In conclusion, then, one realizes how important the Qumran text, fragmentary though it be, is not only for the background of New Testament references to the sacrifice of Isaac, but especially for the later targumic and rabbinic teaching about the Aqedah, as the Jewish expression of that sacrifice as an expiatory and redemptive act for all Israel.

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NOTES

1 See J. SWETNAM, Jesus and Isaac. A Study of the Epistle to the Hebrews in the Light of the Aqedah (AnBib 94; Rome 1981) 75. Also R.J. DALY, “The Soteriological Significance of the Sacrifice of Isaac”, CBQ 39 (1977) 45-75; J. DANIЙLOU, “La typologie d”Isaac dans le christianisme primitif”, Bib 28 (1947) 363-393; L. GINZBERG, The Legends of the Jews (Philadelphia, PA 1909-1938) V, 218, n. 52; L. JACOBS, “Akedah”, Encyclopaedia Judaica (Jerusalem 1970-1971) II, 480-484; R. LE DЙAUT, “La prйsentation targumique du sacrifice d”Isaac et la sotйriologie paulinienne”, Studiorum Paulinorum congressus internationalis catholicus 1961 (AnBib 17-18; Rome 1963) II, 563-574; D. LERCH, Isaaks Opferung christlich gedeutet. Eine auslegungsgeschichtliche Untersuchung (BHT 12; Tьbingen 1950) 40-42; I. LЙVI, “Le sacrifice d”Isaac et la mort de Jйsus”, REJ 64 (1912) 161-184; A. MЙDEBIELLE, L”Expiation dans l”Ancien et le Nouveau Testament (SPIB 42; Rome 1923) 264-265; R.A. ROSENBERG, “Jesus, Isaac and the ‘suffering Servant””, JBL 84 (1965) 381-388; H.-J. SCHOEPS, “The Sacrifice of Isaac in Paul’s Theology”, JBL 65 (1946) 385-392; S. SPIEGEL, The Last Trial: on the Legends and Lore of the Command to Abraham to Offer Isaac as a Sacrifice. The Akedah. Translated from the Hebrew, with an introduction by Judah Goldin (New York 1967); J.E. WOOD, “Isaac Typology in the New Testament”, NTS 14 (1967-1968) 583-589.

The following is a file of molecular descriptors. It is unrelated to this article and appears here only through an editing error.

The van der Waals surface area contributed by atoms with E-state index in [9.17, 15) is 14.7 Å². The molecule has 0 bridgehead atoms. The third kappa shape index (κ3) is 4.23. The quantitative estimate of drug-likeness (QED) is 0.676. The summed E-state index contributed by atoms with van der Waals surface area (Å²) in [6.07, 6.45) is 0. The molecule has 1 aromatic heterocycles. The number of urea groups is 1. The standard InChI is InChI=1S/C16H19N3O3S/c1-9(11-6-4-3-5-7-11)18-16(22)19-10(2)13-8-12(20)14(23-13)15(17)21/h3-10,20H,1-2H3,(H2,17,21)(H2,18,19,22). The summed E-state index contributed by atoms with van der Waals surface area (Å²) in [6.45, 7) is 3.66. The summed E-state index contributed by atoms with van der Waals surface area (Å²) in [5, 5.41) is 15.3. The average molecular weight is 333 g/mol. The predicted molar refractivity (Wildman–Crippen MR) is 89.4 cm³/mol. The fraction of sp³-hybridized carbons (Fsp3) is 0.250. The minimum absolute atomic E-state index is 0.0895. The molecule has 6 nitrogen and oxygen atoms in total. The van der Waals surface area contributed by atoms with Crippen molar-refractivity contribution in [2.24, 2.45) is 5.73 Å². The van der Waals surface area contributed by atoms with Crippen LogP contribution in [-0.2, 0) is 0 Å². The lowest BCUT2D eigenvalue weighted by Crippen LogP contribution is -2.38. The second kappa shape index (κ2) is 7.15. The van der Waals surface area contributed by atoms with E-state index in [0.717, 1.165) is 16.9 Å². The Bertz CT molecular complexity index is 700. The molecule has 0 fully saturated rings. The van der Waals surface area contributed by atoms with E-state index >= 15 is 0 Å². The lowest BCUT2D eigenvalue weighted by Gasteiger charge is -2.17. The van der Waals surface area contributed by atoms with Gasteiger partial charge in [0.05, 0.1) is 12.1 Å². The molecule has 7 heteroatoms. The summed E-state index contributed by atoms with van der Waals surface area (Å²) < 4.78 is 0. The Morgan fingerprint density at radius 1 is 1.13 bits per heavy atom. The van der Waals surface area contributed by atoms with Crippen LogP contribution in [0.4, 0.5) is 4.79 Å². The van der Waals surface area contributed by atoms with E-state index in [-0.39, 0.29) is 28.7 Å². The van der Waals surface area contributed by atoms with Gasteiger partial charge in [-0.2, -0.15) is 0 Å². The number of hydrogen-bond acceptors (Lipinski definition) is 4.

2 In MS A one finds monogenh_j a)gaphto/j as the translation.
3 See further G. VON RAD, Genesis. A Commentary (London 1966) 232-240; ID., Das Opfer des Abraham (KT 6; Munich 1971); H. Graf VON REVENTLOW, Opfere deinen Sohn. Eine Auslegung von Genesis 22 (BSt 53; Neukirchen-Vluyn 1968); C.WESTERMANN, Genesis 12–36. A Commentary (Minneapolis, MN 1985) 351-365; G.W. COATS, “Abraham’s Sacrifice of Faith: A Form-Critical Study of Genesis 22”, Int 27 (1973) 389-400; L. KUNDERT, Die Opferung/Bindung Isaaks (WMANT 78; Neukirchen-Vluyn 1998) I, 95-107; G. STEINS, Die “Bindung Isaaks” im Kanon (Gen 22). Grundlagen und Programm einer kanonisch-intertextuellen Lektьre. Mit Spezialbibliographie zu Gen 22 (Herders biblische Studien 20; Freiburg im B. 1999); R. BRANDSCHEIDT, “Das Opfer des Abrahams (Genesis 22,1-19)”, TTZ 110 (2001) 1-19.